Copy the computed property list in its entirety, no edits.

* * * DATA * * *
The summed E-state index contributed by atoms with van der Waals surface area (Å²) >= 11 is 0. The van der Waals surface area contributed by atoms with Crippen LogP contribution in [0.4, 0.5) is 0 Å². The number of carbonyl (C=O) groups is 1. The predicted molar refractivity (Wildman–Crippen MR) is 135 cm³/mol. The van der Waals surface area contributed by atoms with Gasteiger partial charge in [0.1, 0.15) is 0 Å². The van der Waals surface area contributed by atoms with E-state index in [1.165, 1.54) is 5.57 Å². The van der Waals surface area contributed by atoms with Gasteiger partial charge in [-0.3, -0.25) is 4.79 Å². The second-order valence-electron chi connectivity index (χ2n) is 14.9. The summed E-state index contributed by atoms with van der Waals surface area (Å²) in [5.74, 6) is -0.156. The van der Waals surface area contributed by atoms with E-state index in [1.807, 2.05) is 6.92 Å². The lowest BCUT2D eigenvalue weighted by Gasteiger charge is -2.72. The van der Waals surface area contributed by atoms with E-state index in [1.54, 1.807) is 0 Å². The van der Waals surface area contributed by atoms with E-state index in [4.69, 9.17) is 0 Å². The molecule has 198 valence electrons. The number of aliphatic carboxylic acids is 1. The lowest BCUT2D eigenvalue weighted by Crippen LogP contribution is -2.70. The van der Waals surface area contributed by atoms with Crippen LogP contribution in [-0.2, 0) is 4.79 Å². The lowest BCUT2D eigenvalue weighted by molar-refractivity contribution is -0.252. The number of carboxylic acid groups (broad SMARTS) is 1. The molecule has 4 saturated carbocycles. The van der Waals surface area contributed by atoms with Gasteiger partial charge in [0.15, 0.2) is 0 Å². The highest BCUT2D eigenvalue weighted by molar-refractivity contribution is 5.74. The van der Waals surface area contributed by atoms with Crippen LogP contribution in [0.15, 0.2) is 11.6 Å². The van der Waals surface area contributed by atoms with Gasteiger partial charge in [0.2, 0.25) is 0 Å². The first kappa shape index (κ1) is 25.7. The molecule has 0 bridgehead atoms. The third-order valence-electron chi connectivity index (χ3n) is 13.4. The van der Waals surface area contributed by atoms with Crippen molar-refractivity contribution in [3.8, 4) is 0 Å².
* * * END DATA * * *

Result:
The summed E-state index contributed by atoms with van der Waals surface area (Å²) >= 11 is 0. The van der Waals surface area contributed by atoms with Crippen LogP contribution in [0.4, 0.5) is 0 Å². The number of carbonyl (C=O) groups is 1. The predicted molar refractivity (Wildman–Crippen MR) is 135 cm³/mol. The van der Waals surface area contributed by atoms with Gasteiger partial charge in [0.1, 0.15) is 0 Å². The van der Waals surface area contributed by atoms with E-state index in [1.165, 1.54) is 5.57 Å². The van der Waals surface area contributed by atoms with Gasteiger partial charge in [-0.3, -0.25) is 4.79 Å². The second-order valence-electron chi connectivity index (χ2n) is 14.9. The summed E-state index contributed by atoms with van der Waals surface area (Å²) in [5.74, 6) is -0.156. The van der Waals surface area contributed by atoms with E-state index in [1.807, 2.05) is 6.92 Å². The lowest BCUT2D eigenvalue weighted by Gasteiger charge is -2.72. The van der Waals surface area contributed by atoms with E-state index in [1.54, 1.807) is 0 Å². The van der Waals surface area contributed by atoms with E-state index in [4.69, 9.17) is 0 Å². The molecule has 198 valence electrons. The number of aliphatic carboxylic acids is 1. The lowest BCUT2D eigenvalue weighted by Crippen LogP contribution is -2.70. The van der Waals surface area contributed by atoms with Crippen LogP contribution in [-0.2, 0) is 4.79 Å². The lowest BCUT2D eigenvalue weighted by molar-refractivity contribution is -0.252. The number of carboxylic acid groups (broad SMARTS) is 1. The molecule has 4 saturated carbocycles. The van der Waals surface area contributed by atoms with Gasteiger partial charge in [0.15, 0.2) is 0 Å². The highest BCUT2D eigenvalue weighted by molar-refractivity contribution is 5.74. The van der Waals surface area contributed by atoms with Crippen LogP contribution in [0.15, 0.2) is 11.6 Å². The van der Waals surface area contributed by atoms with Gasteiger partial charge in [0.2, 0.25) is 0 Å². The first kappa shape index (κ1) is 25.7. The molecule has 0 bridgehead atoms. The third-order valence-electron chi connectivity index (χ3n) is 13.4. The van der Waals surface area contributed by atoms with Crippen molar-refractivity contribution in [3.8, 4) is 0 Å².